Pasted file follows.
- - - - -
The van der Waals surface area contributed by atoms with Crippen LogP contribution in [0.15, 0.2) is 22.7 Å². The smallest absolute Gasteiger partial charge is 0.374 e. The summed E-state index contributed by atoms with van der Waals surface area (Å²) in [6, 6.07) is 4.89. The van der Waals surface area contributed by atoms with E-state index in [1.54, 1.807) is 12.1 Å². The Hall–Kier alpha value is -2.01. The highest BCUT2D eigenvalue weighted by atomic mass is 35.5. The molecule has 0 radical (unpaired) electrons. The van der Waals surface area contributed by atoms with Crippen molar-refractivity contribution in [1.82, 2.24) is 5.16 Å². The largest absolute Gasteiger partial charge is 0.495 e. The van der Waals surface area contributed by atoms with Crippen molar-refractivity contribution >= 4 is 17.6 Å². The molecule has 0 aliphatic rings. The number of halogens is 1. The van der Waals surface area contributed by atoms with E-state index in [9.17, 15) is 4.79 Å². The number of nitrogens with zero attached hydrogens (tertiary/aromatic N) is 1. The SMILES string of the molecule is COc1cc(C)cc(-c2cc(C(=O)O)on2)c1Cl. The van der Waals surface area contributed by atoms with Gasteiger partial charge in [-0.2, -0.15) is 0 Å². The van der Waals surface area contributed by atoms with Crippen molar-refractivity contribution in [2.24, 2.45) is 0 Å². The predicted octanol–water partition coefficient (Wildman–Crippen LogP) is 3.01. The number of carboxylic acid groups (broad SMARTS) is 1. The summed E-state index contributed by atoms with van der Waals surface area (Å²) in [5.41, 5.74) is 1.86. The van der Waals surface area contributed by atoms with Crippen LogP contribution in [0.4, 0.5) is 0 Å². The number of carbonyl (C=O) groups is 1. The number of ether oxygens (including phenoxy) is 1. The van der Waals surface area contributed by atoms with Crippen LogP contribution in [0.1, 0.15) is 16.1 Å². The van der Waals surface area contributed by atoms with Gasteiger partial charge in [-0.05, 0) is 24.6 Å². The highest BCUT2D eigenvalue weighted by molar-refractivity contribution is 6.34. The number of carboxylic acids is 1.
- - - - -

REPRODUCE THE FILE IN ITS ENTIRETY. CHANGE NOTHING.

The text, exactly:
The van der Waals surface area contributed by atoms with Crippen LogP contribution in [0.15, 0.2) is 22.7 Å². The smallest absolute Gasteiger partial charge is 0.374 e. The summed E-state index contributed by atoms with van der Waals surface area (Å²) in [6, 6.07) is 4.89. The van der Waals surface area contributed by atoms with E-state index in [1.54, 1.807) is 12.1 Å². The Hall–Kier alpha value is -2.01. The highest BCUT2D eigenvalue weighted by atomic mass is 35.5. The molecule has 0 radical (unpaired) electrons. The van der Waals surface area contributed by atoms with Crippen molar-refractivity contribution in [1.82, 2.24) is 5.16 Å². The largest absolute Gasteiger partial charge is 0.495 e. The van der Waals surface area contributed by atoms with Crippen molar-refractivity contribution >= 4 is 17.6 Å². The molecule has 0 aliphatic rings. The number of halogens is 1. The van der Waals surface area contributed by atoms with E-state index in [9.17, 15) is 4.79 Å². The number of nitrogens with zero attached hydrogens (tertiary/aromatic N) is 1. The SMILES string of the molecule is COc1cc(C)cc(-c2cc(C(=O)O)on2)c1Cl. The van der Waals surface area contributed by atoms with Gasteiger partial charge in [-0.2, -0.15) is 0 Å². The van der Waals surface area contributed by atoms with Crippen molar-refractivity contribution in [2.24, 2.45) is 0 Å². The predicted octanol–water partition coefficient (Wildman–Crippen LogP) is 3.01. The number of carboxylic acid groups (broad SMARTS) is 1. The summed E-state index contributed by atoms with van der Waals surface area (Å²) in [5.41, 5.74) is 1.86. The van der Waals surface area contributed by atoms with Crippen LogP contribution in [0.4, 0.5) is 0 Å². The number of carbonyl (C=O) groups is 1. The number of ether oxygens (including phenoxy) is 1. The van der Waals surface area contributed by atoms with Crippen LogP contribution in [0.1, 0.15) is 16.1 Å². The van der Waals surface area contributed by atoms with Gasteiger partial charge in [-0.05, 0) is 24.6 Å². The highest BCUT2D eigenvalue weighted by molar-refractivity contribution is 6.34. The number of carboxylic acids is 1.